What You Need to Know About Frozen Pipes in an Emergency
Frozen pipes aren't something any homeowner wants to discover in the dead of winter. But, if you turn on the tap during subzero weather and nothing happens or you get a slow, sad trickle, that's probably what you're dealing with. You need to know how to act quickly before this inconvenience becomes a costly problem.
Most homeowners assume that if they simply wait and do nothing, the problem will eventually resolve itself. This is often not the case. Frozen pipes are a ticking time bomb because your water delivery system is pressurized and because ice expands. The combination of pressure and expanding ice can cause your plumbing to fracture and burst! Here's how to avoid this problem.
Act quickly to find the frozen section
The first thing you need to do is find the frozen section of plumbing in your home. This shouldn't be difficult, since it will likely have frost on it. Look for exposed sections of plumbing near uninsulated areas-along the outer edge of the home.
Once you find the frozen section, open the nearest faucet before you start your thawing efforts. This will alleviate any pressure and allow the water to flow safely to an exit. Open both hot and cold handles!
Safely begin thawing pipes
There are tons of ways to begin thawing plumbing, but the main concept is slow and steady. Put the blow torch down and avoid any open flames! You want to gradually increase the temperature of the pipe to slowly and safely defrost the ice within it. Here are a few simple ways to do this safely:
Wrap the frozen section in a blanket or towel to create a heat barrier.
Blow dry the frozen section using a hair dryer on medium-high heat.
Position a space heater 3-5 feet from the pipe and check it every 30 minutes.
- Use electrical heating tape to wrap the plumbing.
Avoid using electric blankets or anything else that might be hazardous around water. In the event the pipe develops a fracture, you don't want to mingle electricity and water!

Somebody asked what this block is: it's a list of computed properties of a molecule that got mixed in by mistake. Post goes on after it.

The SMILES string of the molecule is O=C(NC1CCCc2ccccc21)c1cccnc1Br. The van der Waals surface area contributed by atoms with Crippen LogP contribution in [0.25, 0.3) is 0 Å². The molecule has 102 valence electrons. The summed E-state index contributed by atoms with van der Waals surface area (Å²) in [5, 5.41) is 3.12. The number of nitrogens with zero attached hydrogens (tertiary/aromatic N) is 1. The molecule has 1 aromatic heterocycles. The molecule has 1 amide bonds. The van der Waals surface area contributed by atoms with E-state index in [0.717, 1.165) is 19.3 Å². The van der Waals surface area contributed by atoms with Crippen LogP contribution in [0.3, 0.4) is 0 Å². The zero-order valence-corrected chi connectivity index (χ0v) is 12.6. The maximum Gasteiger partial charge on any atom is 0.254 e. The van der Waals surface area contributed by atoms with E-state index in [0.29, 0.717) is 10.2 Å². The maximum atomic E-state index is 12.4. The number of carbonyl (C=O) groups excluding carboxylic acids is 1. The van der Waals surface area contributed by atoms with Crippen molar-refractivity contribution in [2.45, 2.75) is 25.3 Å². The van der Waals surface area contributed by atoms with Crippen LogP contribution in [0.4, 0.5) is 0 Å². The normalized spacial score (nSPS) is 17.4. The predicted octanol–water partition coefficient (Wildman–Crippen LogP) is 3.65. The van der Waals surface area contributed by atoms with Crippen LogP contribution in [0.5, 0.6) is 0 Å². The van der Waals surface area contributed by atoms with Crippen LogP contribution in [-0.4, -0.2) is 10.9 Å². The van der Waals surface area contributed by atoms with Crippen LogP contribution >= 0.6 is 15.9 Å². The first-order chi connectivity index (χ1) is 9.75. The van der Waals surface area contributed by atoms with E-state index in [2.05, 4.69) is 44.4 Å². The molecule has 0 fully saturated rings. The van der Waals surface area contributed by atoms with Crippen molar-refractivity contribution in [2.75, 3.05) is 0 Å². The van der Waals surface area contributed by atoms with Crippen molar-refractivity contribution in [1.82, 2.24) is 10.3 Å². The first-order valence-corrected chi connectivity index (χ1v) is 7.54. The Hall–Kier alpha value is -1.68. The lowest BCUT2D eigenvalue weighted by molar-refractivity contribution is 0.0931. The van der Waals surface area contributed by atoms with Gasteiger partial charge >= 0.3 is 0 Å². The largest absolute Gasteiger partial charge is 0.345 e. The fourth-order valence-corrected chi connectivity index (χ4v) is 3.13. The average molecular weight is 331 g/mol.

What if the pipe is behind a wall?
Some homeowners will run into a debacle: their frozen pipe is behind drywall. In this situation, you've got two options for thawing frozen pipes:
Cut a clean hole in the drywall and warm the pipe; or
- Call a plumber to see if they can alleviate the blockage another way.
Most newer homes will have insulation behind drywall that prevents frozen pipes. If you live in an older home, know where your enclosed plumbing is and be aware of these pipes as the temperatures begin to drop.
Avoid frozen pipes this winter
As with most plumbing issues, the best way to remedy frozen pipes in your home is to avoid them. Here are a few tips for preventing ice dams and frozen blockages from developing in your pipes:
Leave your taps open just a trickle before bed on nights when the temp will drop far below freezing. Even a slow movement of water is enough to prevent freezing.
Insulate all exposed plumbing or wrap it in heat-distribution tape to help it maintain a higher core temperature, even as surrounding temperatures drop.
- Keep your home at a reasonable temperature and do what you can to seal up any areas where creeping winter freezes might cause a drop in air temperature.
If you're having trouble with frozen pipes or don't feel confident dealing with one on your own, give us a call: firstname.lastname@example.org or (289) 404-9063. Our experienced team will protect your plumbing against Mother Nature's frigid chill this winter!
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